GP-5 First Flight

                                                          Last week, George Pereira's latest design, the GP-5 took to the
                                                          sky with Dave at the controls. After a 15 year gestation and  
                                                          three owners, the first flight went well. Look for the plane around
                                                          the pylons at Reno soon!This marks Dave's 34th prototype flight.
                                                          The same week as the first flight, the Unlimited Air Racing rules
                                                          were changed to require the minimum weight of the aircraft to
                                                          be 4500 pounds. The GP weighs about 1,000 pounds. Since
                                                          this is not a kit airplane, it can not currently fly in Sport Class.

                                                          George Pereira, designer, congratulations George Backovich,
                                                          the proud owner of the GP-5 after a successful first flight.  
             Meteor RT-14 Logs First Flight at Chino

    With Dave Morss at the controls, the Wathen Foundation’s replica
    of the Turner RT-14 Meteor made its first flight at Chino,
    California, on Thursday, December 12, 2002. Tom Wathen said
    the airplane flew for 15 minutes, and that Golden-Era racer
    indicated 170 mph with its Pratt & Whitney R-1830, producing just
    17 inches of manifold pressure at about 30 percent power. Morss
    attempted the Meteor’s first flight about a month ago, Wathen
    said, but the “engine sneezed just after the wheels left the runway,
    so Dave put it right back on Chino’s Runway 26 Left, which is nice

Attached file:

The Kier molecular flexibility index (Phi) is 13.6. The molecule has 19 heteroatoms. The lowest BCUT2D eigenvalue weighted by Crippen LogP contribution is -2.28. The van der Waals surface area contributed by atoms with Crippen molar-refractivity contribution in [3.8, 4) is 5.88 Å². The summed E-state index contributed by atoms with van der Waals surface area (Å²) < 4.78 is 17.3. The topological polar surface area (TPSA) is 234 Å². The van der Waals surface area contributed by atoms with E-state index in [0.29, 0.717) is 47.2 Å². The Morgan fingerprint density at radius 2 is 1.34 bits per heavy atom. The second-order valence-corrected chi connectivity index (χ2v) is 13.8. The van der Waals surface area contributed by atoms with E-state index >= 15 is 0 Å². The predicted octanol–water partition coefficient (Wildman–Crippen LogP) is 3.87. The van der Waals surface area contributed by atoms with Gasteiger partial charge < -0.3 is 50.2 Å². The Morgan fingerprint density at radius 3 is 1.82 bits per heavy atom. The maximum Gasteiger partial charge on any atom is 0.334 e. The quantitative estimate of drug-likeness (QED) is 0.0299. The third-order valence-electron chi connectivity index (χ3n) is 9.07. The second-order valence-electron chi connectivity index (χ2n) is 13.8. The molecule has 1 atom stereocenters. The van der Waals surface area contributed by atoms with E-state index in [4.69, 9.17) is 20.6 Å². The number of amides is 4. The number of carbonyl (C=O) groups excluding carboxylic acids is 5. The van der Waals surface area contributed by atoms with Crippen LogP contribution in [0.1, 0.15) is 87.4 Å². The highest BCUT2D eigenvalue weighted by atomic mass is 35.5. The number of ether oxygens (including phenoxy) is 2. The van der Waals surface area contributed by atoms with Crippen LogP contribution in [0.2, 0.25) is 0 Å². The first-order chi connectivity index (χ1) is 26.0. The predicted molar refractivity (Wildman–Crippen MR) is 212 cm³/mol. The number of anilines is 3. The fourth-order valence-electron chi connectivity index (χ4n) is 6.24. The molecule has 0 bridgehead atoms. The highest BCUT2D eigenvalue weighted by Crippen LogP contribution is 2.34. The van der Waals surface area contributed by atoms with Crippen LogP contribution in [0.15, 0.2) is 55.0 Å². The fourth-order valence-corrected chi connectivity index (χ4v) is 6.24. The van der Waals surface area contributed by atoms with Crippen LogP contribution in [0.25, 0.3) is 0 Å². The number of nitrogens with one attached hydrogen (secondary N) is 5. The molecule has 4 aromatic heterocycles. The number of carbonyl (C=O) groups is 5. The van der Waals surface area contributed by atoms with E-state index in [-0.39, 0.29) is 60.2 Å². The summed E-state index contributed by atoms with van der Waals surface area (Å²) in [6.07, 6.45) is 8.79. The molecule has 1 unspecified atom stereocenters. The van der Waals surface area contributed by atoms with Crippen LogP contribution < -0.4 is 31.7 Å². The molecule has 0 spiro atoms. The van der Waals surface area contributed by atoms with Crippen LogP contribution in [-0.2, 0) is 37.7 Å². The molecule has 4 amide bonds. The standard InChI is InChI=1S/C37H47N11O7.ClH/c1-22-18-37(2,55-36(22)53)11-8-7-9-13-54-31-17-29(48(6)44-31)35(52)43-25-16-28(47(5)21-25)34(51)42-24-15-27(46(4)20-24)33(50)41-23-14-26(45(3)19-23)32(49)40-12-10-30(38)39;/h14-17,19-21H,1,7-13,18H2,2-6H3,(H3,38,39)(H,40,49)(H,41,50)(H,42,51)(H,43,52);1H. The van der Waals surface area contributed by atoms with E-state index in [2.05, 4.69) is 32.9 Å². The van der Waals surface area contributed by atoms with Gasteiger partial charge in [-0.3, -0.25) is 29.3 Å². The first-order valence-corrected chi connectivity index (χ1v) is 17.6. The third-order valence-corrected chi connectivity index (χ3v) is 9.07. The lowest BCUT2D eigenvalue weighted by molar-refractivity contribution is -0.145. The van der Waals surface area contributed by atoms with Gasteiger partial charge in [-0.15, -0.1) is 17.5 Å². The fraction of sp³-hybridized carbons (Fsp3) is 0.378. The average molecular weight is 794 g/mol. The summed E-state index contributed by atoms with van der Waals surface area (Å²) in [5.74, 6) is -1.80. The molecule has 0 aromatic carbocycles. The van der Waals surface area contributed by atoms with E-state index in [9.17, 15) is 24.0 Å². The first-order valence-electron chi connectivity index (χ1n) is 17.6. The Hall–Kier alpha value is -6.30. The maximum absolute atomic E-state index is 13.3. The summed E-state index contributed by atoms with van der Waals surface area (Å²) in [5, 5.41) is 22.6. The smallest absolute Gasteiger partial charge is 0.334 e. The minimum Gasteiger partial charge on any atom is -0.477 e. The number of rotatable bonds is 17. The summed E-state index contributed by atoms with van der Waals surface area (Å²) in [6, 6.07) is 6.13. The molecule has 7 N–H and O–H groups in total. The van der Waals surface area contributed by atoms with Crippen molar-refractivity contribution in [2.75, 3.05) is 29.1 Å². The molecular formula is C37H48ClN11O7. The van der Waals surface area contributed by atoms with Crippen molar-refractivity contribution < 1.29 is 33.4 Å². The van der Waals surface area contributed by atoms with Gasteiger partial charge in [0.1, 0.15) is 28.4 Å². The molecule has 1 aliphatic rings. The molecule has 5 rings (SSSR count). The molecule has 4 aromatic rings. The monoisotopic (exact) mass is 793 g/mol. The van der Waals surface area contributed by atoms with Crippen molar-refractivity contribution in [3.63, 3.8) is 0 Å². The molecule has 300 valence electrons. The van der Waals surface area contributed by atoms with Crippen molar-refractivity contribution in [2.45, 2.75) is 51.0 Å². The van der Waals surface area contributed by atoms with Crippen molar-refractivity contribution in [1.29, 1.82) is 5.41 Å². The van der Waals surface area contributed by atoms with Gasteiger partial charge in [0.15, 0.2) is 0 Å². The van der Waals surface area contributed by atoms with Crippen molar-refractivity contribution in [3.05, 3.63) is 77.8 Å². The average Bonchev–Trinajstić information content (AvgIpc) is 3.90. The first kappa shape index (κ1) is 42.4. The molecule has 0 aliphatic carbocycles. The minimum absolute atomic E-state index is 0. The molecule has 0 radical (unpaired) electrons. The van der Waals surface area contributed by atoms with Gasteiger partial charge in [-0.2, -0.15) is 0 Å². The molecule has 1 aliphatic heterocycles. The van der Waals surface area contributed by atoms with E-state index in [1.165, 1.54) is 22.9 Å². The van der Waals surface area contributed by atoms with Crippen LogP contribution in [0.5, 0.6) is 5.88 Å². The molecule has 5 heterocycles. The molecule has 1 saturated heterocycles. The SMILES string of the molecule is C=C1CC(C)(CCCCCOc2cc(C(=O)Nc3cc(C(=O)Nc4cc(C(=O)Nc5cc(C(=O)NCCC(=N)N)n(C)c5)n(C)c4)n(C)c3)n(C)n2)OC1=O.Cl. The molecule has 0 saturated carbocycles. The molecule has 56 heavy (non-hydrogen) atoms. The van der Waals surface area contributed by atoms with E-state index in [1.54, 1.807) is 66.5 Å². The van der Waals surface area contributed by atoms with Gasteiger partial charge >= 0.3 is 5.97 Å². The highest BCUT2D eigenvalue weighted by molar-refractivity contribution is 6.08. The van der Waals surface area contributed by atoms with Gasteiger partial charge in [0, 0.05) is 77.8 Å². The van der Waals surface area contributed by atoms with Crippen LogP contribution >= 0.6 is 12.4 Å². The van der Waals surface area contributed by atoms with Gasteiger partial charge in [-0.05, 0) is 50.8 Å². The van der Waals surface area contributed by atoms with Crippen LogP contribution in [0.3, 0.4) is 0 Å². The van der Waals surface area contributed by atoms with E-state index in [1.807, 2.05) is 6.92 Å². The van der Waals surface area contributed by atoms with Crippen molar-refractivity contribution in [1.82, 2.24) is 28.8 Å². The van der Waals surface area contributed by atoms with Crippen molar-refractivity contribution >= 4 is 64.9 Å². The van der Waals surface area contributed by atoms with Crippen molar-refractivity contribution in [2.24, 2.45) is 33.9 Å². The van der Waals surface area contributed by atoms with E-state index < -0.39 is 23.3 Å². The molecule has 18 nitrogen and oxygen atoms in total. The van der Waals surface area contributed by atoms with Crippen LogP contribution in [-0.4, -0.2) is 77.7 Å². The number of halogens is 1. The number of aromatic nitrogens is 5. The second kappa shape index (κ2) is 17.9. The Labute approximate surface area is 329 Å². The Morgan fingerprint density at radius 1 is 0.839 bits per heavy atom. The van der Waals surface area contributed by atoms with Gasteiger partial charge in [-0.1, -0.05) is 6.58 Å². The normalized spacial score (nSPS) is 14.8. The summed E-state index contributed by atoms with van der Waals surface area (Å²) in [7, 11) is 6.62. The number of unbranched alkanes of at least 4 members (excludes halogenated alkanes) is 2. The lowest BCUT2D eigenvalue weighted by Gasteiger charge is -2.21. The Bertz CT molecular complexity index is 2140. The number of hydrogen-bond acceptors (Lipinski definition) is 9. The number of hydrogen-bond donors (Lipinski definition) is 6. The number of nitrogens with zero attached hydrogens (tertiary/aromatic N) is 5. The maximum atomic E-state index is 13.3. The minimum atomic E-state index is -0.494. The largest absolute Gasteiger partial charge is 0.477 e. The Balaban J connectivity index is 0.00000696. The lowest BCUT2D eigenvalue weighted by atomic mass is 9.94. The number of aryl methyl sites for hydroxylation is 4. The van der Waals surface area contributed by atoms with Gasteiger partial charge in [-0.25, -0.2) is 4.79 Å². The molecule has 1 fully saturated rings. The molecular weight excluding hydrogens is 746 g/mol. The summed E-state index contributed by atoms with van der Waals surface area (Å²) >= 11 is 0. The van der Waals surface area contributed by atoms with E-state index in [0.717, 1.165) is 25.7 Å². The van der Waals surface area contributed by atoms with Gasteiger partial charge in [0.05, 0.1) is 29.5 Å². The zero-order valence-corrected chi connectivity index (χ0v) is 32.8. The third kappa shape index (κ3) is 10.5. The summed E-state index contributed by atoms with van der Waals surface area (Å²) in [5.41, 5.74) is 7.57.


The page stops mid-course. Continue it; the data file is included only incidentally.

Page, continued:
and long and wide.” Morss used the same runway for the first
    flight, and while the engine ran smoothly, it ran hot. “We have to
    let more air out of the cowling,” Wathen said.

    Bill Turner built the replica in his Repeat Aircraft shop on the Flabob
    Airport, which the Wathen Foundation saved from developers a little
    more than two years ago, but work to address the cooling needs and
    other bugs, such as the inability to get more than 10 degrees of flaps,
    will take place at Chino’s Planes of Fame. With a 25-foot wing and an
    empty weight better than 3,000 pounds, then engineers said with full
    flaps the 1000-hp racer should land at 115 mph, Wathen said, which
    makes the airplane “too hot for Flabob” and its short runway.

    Morss called the RT-14 a “real rocket ship,” Wathen said. He added that
    the replica marked Morss’s 325th first flight, and his 30th first flight of a
    prototype aircraft. Owned and flown by legendary race pilot Roscoe
    Turner, the original RT-14 is in the collection of the Smithsonian National
    Air & Space Museum and competed in the National Air Races from 1937
    to 1939, placing first in 1938 and ’39.
    Lancair flies new Turbine IV


    September 13, 2001 (Redmond, OR) – In January of this year,
    Lancair International announced they would fly a turbine engine
    powered Lancair IV. This dream is now a reality. On July 9, 2001,
    test pilot Dave Morss flew the first factory Lancair IV powered by a
    750-hp Walter 601E turboprop engine. The Lancair IV/IV-P is a
    four-place, retractable, all composite aircraft that has been in
    service since 1993.
    The Thunder Mustang

    There is no feeling like raw power. When I worked for Air
    Ambulance, I loved doing new pilot training in the Lear 20 series.
    There’s no other civilian plane that will give you that push back in
    the seat, 6,000 fpm, nose-to-the-sky feeling of a light Lear.
    Well, now there is... and it’s called the Thunder Mustang. Mere
    numbers don’t describe the feeling you get when you push the
    power up on this plane. Truthfully, it kind of snuck up on me, too.
    During the first taxi tests and several early flights, the power was
    brought in slowly. On each subsequent flight, I brought it in a little
    faster until, finally, I was just letting off the brakes and firewalling it.
    But it wasn’t until I saw a video of the first public flight that I
    realized my take-off rolls were about seven seconds and initial
    climbs at about 40 degree angles.

    Experimentals have come a long way

    In 1984, I started a company to test prototype
    aircraft and do first flights on kit built aircraft.
    Over the last six years there has been a real
    change in the methods and technology in the
    experimental movement. In years past, it was
    not unusual to argue with a KR2 builder to
    replace the wing bolts with AN hardware and
    have him complain about the extra cost
    involved with AN versus hardware bolts.
    TF-51 First Flight Salinas, CA 2/20/08

    Dave flew the beautiful 2-place Mustang offered for sale by
    Provenance Fighters. For more information about this airplane
    please contact Simon Brown at Provenance Fighter Sales.
    Simon Brown email
Test Pilot
Prototype #44   Stratos Jet
Very Light Personal Jet